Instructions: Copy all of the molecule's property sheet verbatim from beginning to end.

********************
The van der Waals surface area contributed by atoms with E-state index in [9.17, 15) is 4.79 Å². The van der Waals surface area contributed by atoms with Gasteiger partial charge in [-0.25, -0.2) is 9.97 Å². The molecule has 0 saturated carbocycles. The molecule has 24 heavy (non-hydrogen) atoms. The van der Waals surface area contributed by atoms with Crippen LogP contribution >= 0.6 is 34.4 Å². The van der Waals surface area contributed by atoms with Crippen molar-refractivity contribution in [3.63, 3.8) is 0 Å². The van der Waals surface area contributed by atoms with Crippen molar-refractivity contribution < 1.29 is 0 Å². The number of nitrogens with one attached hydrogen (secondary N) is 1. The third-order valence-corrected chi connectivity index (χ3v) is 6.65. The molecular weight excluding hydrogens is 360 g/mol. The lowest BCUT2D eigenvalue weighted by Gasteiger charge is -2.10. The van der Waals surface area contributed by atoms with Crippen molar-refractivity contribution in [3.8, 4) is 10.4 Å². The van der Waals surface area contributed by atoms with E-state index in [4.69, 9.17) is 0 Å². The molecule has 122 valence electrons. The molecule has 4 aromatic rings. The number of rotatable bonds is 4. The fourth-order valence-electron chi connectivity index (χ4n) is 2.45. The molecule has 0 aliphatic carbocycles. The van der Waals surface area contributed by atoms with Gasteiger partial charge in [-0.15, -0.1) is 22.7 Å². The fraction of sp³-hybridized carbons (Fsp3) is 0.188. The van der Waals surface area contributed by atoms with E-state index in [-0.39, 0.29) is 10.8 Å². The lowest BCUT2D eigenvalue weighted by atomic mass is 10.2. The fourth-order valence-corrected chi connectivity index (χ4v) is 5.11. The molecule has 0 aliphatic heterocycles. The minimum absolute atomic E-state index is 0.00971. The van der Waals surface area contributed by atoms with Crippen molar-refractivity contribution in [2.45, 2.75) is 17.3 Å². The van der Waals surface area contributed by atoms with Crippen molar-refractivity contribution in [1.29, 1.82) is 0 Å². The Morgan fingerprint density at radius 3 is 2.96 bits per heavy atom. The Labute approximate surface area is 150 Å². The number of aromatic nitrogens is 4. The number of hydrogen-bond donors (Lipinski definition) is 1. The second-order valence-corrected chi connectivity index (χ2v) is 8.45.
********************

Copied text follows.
The van der Waals surface area contributed by atoms with E-state index in [9.17, 15) is 4.79 Å². The van der Waals surface area contributed by atoms with Gasteiger partial charge in [-0.25, -0.2) is 9.97 Å². The molecule has 0 saturated carbocycles. The molecule has 24 heavy (non-hydrogen) atoms. The van der Waals surface area contributed by atoms with Crippen LogP contribution >= 0.6 is 34.4 Å². The van der Waals surface area contributed by atoms with Crippen molar-refractivity contribution in [3.63, 3.8) is 0 Å². The van der Waals surface area contributed by atoms with Crippen molar-refractivity contribution < 1.29 is 0 Å². The number of nitrogens with one attached hydrogen (secondary N) is 1. The third-order valence-corrected chi connectivity index (χ3v) is 6.65. The molecular weight excluding hydrogens is 360 g/mol. The lowest BCUT2D eigenvalue weighted by Gasteiger charge is -2.10. The van der Waals surface area contributed by atoms with Crippen molar-refractivity contribution in [3.8, 4) is 10.4 Å². The van der Waals surface area contributed by atoms with E-state index in [4.69, 9.17) is 0 Å². The molecule has 122 valence electrons. The molecule has 4 aromatic rings. The number of rotatable bonds is 4. The fourth-order valence-electron chi connectivity index (χ4n) is 2.45. The molecule has 0 aliphatic carbocycles. The van der Waals surface area contributed by atoms with Gasteiger partial charge in [-0.15, -0.1) is 22.7 Å². The fraction of sp³-hybridized carbons (Fsp3) is 0.188. The van der Waals surface area contributed by atoms with E-state index in [-0.39, 0.29) is 10.8 Å². The lowest BCUT2D eigenvalue weighted by atomic mass is 10.2. The fourth-order valence-corrected chi connectivity index (χ4v) is 5.11. The molecule has 0 aliphatic heterocycles. The minimum absolute atomic E-state index is 0.00971. The van der Waals surface area contributed by atoms with Crippen molar-refractivity contribution in [2.45, 2.75) is 17.3 Å². The van der Waals surface area contributed by atoms with Crippen molar-refractivity contribution in [1.29, 1.82) is 0 Å². The Morgan fingerprint density at radius 3 is 2.96 bits per heavy atom. The Labute approximate surface area is 150 Å². The number of aromatic nitrogens is 4. The number of hydrogen-bond donors (Lipinski definition) is 1. The second-order valence-corrected chi connectivity index (χ2v) is 8.45.